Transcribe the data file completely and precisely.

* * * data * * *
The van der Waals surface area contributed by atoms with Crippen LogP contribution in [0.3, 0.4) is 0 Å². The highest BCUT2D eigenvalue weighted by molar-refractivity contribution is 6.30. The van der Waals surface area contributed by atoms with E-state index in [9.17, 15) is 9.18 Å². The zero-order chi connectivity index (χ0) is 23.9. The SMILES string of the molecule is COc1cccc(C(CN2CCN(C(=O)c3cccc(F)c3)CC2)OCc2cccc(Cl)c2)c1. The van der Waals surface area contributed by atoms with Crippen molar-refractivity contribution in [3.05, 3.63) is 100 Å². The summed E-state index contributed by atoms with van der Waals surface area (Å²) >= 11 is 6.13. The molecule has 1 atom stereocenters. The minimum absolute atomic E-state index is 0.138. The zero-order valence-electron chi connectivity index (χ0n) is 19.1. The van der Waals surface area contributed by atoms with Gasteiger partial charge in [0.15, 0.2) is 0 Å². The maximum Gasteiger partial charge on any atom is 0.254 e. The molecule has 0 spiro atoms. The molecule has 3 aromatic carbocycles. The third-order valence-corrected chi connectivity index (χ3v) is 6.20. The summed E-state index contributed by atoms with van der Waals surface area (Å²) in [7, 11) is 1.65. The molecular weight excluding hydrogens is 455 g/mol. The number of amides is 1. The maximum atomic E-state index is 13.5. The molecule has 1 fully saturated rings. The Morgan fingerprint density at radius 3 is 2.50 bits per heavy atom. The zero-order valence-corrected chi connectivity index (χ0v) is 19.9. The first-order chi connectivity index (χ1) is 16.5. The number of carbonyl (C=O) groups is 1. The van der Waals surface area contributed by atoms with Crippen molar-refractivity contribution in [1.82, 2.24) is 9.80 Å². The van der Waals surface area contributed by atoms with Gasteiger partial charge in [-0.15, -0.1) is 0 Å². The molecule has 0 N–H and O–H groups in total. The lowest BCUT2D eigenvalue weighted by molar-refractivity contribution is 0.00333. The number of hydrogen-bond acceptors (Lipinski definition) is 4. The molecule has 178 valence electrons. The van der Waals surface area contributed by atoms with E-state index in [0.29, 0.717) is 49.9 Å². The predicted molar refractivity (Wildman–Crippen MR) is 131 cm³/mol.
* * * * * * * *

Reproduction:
The van der Waals surface area contributed by atoms with Crippen LogP contribution in [0.3, 0.4) is 0 Å². The highest BCUT2D eigenvalue weighted by molar-refractivity contribution is 6.30. The van der Waals surface area contributed by atoms with E-state index in [9.17, 15) is 9.18 Å². The zero-order chi connectivity index (χ0) is 23.9. The SMILES string of the molecule is COc1cccc(C(CN2CCN(C(=O)c3cccc(F)c3)CC2)OCc2cccc(Cl)c2)c1. The van der Waals surface area contributed by atoms with Crippen molar-refractivity contribution in [3.05, 3.63) is 100 Å². The summed E-state index contributed by atoms with van der Waals surface area (Å²) >= 11 is 6.13. The molecule has 1 atom stereocenters. The minimum absolute atomic E-state index is 0.138. The zero-order valence-electron chi connectivity index (χ0n) is 19.1. The van der Waals surface area contributed by atoms with Gasteiger partial charge in [0.15, 0.2) is 0 Å². The maximum Gasteiger partial charge on any atom is 0.254 e. The molecule has 0 spiro atoms. The molecule has 3 aromatic carbocycles. The third-order valence-corrected chi connectivity index (χ3v) is 6.20. The summed E-state index contributed by atoms with van der Waals surface area (Å²) in [7, 11) is 1.65. The molecular weight excluding hydrogens is 455 g/mol. The number of amides is 1. The maximum atomic E-state index is 13.5. The molecule has 1 fully saturated rings. The Morgan fingerprint density at radius 3 is 2.50 bits per heavy atom. The zero-order valence-corrected chi connectivity index (χ0v) is 19.9. The first-order chi connectivity index (χ1) is 16.5. The number of carbonyl (C=O) groups is 1. The van der Waals surface area contributed by atoms with Crippen molar-refractivity contribution in [1.82, 2.24) is 9.80 Å². The van der Waals surface area contributed by atoms with Gasteiger partial charge in [-0.15, -0.1) is 0 Å². The molecule has 0 N–H and O–H groups in total. The lowest BCUT2D eigenvalue weighted by molar-refractivity contribution is 0.00333. The number of hydrogen-bond acceptors (Lipinski definition) is 4. The molecule has 178 valence electrons. The van der Waals surface area contributed by atoms with E-state index in [0.29, 0.717) is 49.9 Å². The predicted molar refractivity (Wildman–Crippen MR) is 131 cm³/mol.